What has happened to our relationships with others?

Over the years humanism has helped shape our world.  It has helped create many scientific theories and has moved our world forward in this area.  As humanism and our world have advanced, people have become more and more focused on small things, which in some people’s eyes are the keys to being successful, at least in this time.

During my life I have been lucky enough to be taught a broader range of information and skills then most people.  Instead of my teachers only teaching me the so-called fundamentals, I was also taught the importance of relationships with others.  This however is not true for everyone and because of it the majority of our world is being narrowed.

The reason our views have become so narrowed is because people have put so much emphasis on things such as SAT scores, material gains and different techniques to achieve wealth and prosperity.  Since most people are focused solely on these items our world has become single minded and therefore is not living up to its full potential.

Being an extremely gifted student or doing well on the SAT’s will only get you so far in life.  There are other characteristics that are just as important if not more.  These characteristics include how one interacts with other people and how they are mentally prepared for events in their lives.

Because people have forgotten to teach these skills to each other, our world has become a shadow of what it could be.  We have become advanced in material things and we will continue to grow here, but how has our social world grown?

It hasn’t, in fact it has possibly declined over time.  As our social skills have declined so has peoples lives in general.  Only recently have people begun to understand the importance of our social abilities and in this event people are beginning to learn about them once more.  It will take time for us to once more be accomplished in this area, but I am confident that if we continue to research and push ahead in this area our society will be a much better place and humanists will once again have the correct balance between social relationships and materialistic thoughts.

 

This was inspired by David Brooks article on humanism which can be viewed at the following link:

http://www.nytimes.com/2011/03/08/opinion/08brooks.html

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7 comments

  1. mollyageofreason

    Hi Nick. Great blog post! You raise a lot of really good points about not just valuing quantifiable success but also things in life that some would argue make us human- our relationships to others and how we interact in groups. I had one comment (it’s not really a question, I’m actually not sure what it is at all) on which I’d love to hear your input. Part of my understanding of humanism is that Greek and Latin texts were studied to better understand human nature, which to me seems like our human relationships would be a part of. It sounds like humanist study lead to a lot of advancement, which I understand your article to state is what pulled people apart. Do you think that the study of human nature made people less social? Sort of like how it’s argued that Facebook makes people antisocial….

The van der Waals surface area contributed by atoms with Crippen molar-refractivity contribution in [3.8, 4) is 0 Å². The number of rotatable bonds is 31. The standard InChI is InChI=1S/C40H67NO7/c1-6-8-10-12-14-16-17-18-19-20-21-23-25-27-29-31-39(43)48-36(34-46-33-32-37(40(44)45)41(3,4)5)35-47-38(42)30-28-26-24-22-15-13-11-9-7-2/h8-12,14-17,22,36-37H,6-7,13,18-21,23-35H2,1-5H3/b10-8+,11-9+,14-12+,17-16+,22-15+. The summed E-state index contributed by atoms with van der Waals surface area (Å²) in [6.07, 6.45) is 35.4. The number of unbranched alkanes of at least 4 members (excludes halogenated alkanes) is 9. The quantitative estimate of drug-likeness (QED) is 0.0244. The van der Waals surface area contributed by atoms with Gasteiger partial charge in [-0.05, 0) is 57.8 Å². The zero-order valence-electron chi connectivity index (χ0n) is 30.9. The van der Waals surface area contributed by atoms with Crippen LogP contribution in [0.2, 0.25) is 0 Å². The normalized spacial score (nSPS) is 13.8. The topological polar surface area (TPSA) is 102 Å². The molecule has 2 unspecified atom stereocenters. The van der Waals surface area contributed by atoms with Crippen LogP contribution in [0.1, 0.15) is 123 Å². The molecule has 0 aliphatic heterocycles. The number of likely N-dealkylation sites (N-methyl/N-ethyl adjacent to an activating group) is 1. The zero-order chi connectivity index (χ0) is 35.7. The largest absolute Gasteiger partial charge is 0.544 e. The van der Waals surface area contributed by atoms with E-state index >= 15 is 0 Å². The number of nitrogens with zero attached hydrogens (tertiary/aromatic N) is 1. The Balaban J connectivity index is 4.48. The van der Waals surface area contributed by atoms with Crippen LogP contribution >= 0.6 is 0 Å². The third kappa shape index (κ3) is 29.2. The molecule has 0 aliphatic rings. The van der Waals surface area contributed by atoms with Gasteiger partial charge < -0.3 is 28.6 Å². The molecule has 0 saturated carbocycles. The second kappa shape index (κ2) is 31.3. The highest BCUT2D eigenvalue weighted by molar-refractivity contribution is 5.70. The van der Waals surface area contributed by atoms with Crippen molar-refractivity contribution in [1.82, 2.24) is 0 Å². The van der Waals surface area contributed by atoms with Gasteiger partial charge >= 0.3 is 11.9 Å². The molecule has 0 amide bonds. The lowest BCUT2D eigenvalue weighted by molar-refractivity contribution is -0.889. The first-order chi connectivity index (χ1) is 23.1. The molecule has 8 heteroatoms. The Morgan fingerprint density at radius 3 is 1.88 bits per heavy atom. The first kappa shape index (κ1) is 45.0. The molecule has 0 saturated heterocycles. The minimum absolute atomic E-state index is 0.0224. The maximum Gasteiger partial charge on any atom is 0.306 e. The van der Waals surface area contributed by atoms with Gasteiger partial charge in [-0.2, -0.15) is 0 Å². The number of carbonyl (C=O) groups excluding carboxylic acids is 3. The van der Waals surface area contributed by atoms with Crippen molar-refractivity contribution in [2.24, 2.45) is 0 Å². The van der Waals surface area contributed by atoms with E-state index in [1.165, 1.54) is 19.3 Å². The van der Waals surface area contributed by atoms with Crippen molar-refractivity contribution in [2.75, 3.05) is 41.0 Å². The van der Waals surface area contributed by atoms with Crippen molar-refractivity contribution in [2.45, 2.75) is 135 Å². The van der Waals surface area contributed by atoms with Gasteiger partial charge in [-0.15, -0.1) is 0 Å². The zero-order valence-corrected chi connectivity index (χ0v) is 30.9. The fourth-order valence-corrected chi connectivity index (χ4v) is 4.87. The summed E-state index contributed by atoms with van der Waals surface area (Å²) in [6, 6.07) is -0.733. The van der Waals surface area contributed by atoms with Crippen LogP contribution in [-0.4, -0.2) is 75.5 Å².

Sorry if that’s confusing, and thanks for your post!
    Molly

    • nickyrob

      Hi Molly,

      What I had meant in my writing was over time people have moved away from studying human nature and therefore we do not understand how to deal with relationships as much as we used to. I feel that if we continue to research this topic we won’t become antisocial, but our means of socializing may change.

      Nick

  2. brianthemathematician

    Hey Nick, there seem to be some really interesting ideas here! What do you think the world will be like in 20-30 years when our generation is in its prime if the older generation does not fix the problems you mention? Do you think that we will be able to overcome our shortcomings, or do you think that we will be failures due to the points you highlight?

    –Brian

    • nickyrob

      Hey Brian,

      I feel that within 20-30 years we will have become advanced in this area and I feel we will overcome our shortcomings. Even though we are not there right now we are not failures, we just have forgotten some of the important things one must learn in his or her life time.

  3. matthewthemadscientist

    Just a thought, but aren’t some of those statements a bit dramatic? I have a hard time seeing our society as a “shadow of it’s former self,” and it doesn’t seem like civilization is exactly hanging in the balance because we focus to much on SAT scores. Yes, society has changed, but we can’t really know whether or not that change is “bad” yet.

  4. ilana1234

    Hi Nick, I really enjoyed reading your blog post! It illustrated the importance of not only learning things like math and science, but also proper social skills and how to maintain healthy relationships. I was wondering how you think the world would be different if more emphasis was put on being taught social etiquette. Thanks!

  5. janine248

    This is really interesting, Nick! How do you think these choices will affect your college education? I’d be interested to know.

    Janine

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